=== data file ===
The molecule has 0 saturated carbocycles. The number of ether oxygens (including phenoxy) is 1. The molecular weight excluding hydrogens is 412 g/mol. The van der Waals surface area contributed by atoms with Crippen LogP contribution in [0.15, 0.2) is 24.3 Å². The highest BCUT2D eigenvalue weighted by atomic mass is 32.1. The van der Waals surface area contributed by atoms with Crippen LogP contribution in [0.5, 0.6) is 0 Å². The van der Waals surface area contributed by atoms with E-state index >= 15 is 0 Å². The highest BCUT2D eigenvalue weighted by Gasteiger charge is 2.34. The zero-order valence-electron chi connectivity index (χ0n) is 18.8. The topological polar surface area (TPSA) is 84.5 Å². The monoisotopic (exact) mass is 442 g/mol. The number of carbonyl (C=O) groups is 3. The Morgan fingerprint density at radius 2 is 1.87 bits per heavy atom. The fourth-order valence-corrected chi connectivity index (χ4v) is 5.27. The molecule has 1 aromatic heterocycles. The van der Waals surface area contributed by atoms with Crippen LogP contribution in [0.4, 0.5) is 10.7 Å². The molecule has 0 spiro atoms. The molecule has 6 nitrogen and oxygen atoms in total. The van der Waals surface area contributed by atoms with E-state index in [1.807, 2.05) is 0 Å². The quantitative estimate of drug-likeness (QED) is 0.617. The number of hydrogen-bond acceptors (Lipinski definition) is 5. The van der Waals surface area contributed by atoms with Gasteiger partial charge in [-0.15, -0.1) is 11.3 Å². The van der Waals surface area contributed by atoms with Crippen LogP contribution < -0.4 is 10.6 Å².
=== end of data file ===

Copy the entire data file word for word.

The molecule has 0 saturated carbocycles. The number of ether oxygens (including phenoxy) is 1. The molecular weight excluding hydrogens is 412 g/mol. The van der Waals surface area contributed by atoms with Crippen LogP contribution in [0.15, 0.2) is 24.3 Å². The highest BCUT2D eigenvalue weighted by atomic mass is 32.1. The van der Waals surface area contributed by atoms with Crippen LogP contribution in [0.5, 0.6) is 0 Å². The van der Waals surface area contributed by atoms with E-state index >= 15 is 0 Å². The highest BCUT2D eigenvalue weighted by Gasteiger charge is 2.34. The zero-order valence-electron chi connectivity index (χ0n) is 18.8. The topological polar surface area (TPSA) is 84.5 Å². The monoisotopic (exact) mass is 442 g/mol. The number of carbonyl (C=O) groups is 3. The Morgan fingerprint density at radius 2 is 1.87 bits per heavy atom. The fourth-order valence-corrected chi connectivity index (χ4v) is 5.27. The molecule has 1 aromatic heterocycles. The van der Waals surface area contributed by atoms with Crippen LogP contribution in [0.4, 0.5) is 10.7 Å². The molecule has 0 spiro atoms. The molecule has 6 nitrogen and oxygen atoms in total. The van der Waals surface area contributed by atoms with E-state index in [1.807, 2.05) is 0 Å². The quantitative estimate of drug-likeness (QED) is 0.617. The number of hydrogen-bond acceptors (Lipinski definition) is 5. The van der Waals surface area contributed by atoms with Gasteiger partial charge in [-0.15, -0.1) is 11.3 Å². The van der Waals surface area contributed by atoms with Crippen LogP contribution < -0.4 is 10.6 Å².